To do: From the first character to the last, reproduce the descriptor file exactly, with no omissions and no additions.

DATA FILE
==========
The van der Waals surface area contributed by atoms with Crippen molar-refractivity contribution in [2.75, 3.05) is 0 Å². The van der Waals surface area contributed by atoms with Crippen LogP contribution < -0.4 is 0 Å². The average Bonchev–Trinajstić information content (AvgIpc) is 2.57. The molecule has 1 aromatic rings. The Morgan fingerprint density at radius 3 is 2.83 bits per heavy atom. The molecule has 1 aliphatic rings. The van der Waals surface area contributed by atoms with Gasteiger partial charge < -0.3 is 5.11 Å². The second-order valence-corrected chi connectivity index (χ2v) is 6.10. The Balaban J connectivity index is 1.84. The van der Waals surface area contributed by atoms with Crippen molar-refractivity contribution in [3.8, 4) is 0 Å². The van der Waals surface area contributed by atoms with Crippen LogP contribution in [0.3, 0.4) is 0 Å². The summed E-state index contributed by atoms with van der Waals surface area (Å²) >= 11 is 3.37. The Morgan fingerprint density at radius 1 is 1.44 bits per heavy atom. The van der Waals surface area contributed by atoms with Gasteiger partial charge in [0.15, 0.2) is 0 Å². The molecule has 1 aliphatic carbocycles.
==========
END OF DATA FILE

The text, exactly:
The van der Waals surface area contributed by atoms with Crippen molar-refractivity contribution in [2.75, 3.05) is 0 Å². The van der Waals surface area contributed by atoms with Crippen LogP contribution < -0.4 is 0 Å². The average Bonchev–Trinajstić information content (AvgIpc) is 2.57. The molecule has 1 aromatic rings. The Morgan fingerprint density at radius 3 is 2.83 bits per heavy atom. The molecule has 1 aliphatic rings. The van der Waals surface area contributed by atoms with Gasteiger partial charge < -0.3 is 5.11 Å². The second-order valence-corrected chi connectivity index (χ2v) is 6.10. The Balaban J connectivity index is 1.84. The van der Waals surface area contributed by atoms with Crippen molar-refractivity contribution in [3.8, 4) is 0 Å². The van der Waals surface area contributed by atoms with Crippen LogP contribution in [0.3, 0.4) is 0 Å². The summed E-state index contributed by atoms with van der Waals surface area (Å²) >= 11 is 3.37. The Morgan fingerprint density at radius 1 is 1.44 bits per heavy atom. The van der Waals surface area contributed by atoms with Gasteiger partial charge in [0.15, 0.2) is 0 Å². The molecule has 1 aliphatic carbocycles.